About

Denison’s Earth and Environmental Sciences program is unique

  • Amazing faculty give you the tools you need to make a positive impact on our home planet by exploring the Earth through the natural sciences, including earth science, physics, chemistry, and biology, as well as computer science and data analytics.
  • The STEM-focused majors within the department will take you anywhere in the world you want to go. You can apply the knowledge and methods you’ll learn no matter where life takes you.
  • The department is based in the Olin Science Center. Our state-of-the-art lab facilities include a fallout nuclide detector, laser particle size analyzer, scanning electron microscope, seismometers, stable isotope and biogeochemistry sampling equipment, petrographic imaging systems, large format map plotter, and an enormous collection of minerals, rocks and fossils.

Curriculum

We seek to understand how Earth and the environment have evolved and continue to evolve, how Earth systems, including human agents, interact to produce the environment in which we live, and how present and future changes may impact the habitability of Earth.

Access information from a cross-section of disciplines as you learn about the Earth and environmental sciences. Earth science, physics, chemistry, biology, mathematics, computer science, anthropology, and data analytics provide evidence-based, robust knowledge to understand the processes that shape the Earth, and the impacts those processes have on humans, other organisms, and the environment.

Majors are encouraged to conduct primary research with their faculty. Commonly these research projects culminate in presentations at national and international scientific meetings. Some projects even result in peer reviewed publications with student and faculty co-authors.

Outside the Classroom

Each semester, the department takes multi-day trips to explore earth and environmental science concepts and issues in the field. These trips include regional, national, and international destinations. Recent regional trips include New England, the Atlantic and Gulf coasts, and the central and southern Appalachians. We also regularly travel to the western US (e.g., Arizona, California, Nevada) and Hawaii. Recent international field trips have visited the Bahamas, Costa Rica, and Canada.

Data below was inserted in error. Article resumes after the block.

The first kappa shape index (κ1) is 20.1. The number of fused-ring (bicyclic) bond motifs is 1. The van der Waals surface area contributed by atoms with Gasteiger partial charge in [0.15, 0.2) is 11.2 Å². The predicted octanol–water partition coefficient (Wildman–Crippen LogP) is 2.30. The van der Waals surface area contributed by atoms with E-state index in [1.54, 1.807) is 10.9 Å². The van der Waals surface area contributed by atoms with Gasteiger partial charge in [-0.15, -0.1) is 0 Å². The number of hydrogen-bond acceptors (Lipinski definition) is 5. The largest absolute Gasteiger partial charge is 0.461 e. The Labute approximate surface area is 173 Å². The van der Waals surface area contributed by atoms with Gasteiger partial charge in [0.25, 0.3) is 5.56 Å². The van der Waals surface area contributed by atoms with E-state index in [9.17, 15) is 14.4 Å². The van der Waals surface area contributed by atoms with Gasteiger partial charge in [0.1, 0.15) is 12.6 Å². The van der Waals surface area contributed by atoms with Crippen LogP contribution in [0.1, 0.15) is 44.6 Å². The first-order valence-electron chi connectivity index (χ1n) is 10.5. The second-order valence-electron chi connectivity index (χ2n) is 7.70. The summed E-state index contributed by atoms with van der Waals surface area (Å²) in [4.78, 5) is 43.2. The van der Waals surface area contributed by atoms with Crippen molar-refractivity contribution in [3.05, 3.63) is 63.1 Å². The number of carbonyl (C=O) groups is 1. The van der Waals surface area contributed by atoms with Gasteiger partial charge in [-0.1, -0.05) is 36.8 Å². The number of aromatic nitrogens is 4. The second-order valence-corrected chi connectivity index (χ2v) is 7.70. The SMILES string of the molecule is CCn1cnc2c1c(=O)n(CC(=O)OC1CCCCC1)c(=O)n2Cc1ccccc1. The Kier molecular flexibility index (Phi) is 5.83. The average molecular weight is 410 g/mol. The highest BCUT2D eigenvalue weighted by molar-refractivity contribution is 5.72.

Our field trips, which involve spending several days together off-campus, working on a common problem, give our students opportunities to develop close bonds with each other and with our faculty. Denison alumni have recognized the importance of these field studies to their own careers and have provided generous funds to help subsidize these life-changing experiences, making them financially available to all Earth and environmental science majors and minors.

During the summers, students have opportunities to conduct paid research with faculty mentors on geologic and environmental research projects. students can also take part in internships in a wide variety of industries, including state and federal agencies (e.g., National Park Service), natural history museums, and private environmental firms. All majors participate in a senior seminar that focuses on a specific Earth and Environmental Science question or subject area under collective guidance of members of the department’s faculty.

What do Earth and Environmental Sciences majors do after Denison?

Our majors will graduate with a STEM degree and have an abundance of opportunities to work in almost any relevant field, and careers in the environmental industry in particular are growing. Graduates may choose to help develop clean, green, renewable energy that will support movement away from fossil fuels. They might also pursue careers in natural hazard mitigation and planning. They might also choose research topics that focus on environmental change, or to study how the changing climate impacts plant and animal life.

The department offers four degree possibilities: a Bachelor of Science in Earth Science, a Bachelor of Science in Environmental Science, and a Bachelor of Arts in Earth Science, and minor in Earth Science.

Nonmajors benefit from learning methods of scientific inquiry and developing a broad and deep knowledge of the Earth and its environment that will serve their needs as citizens and future community leaders.

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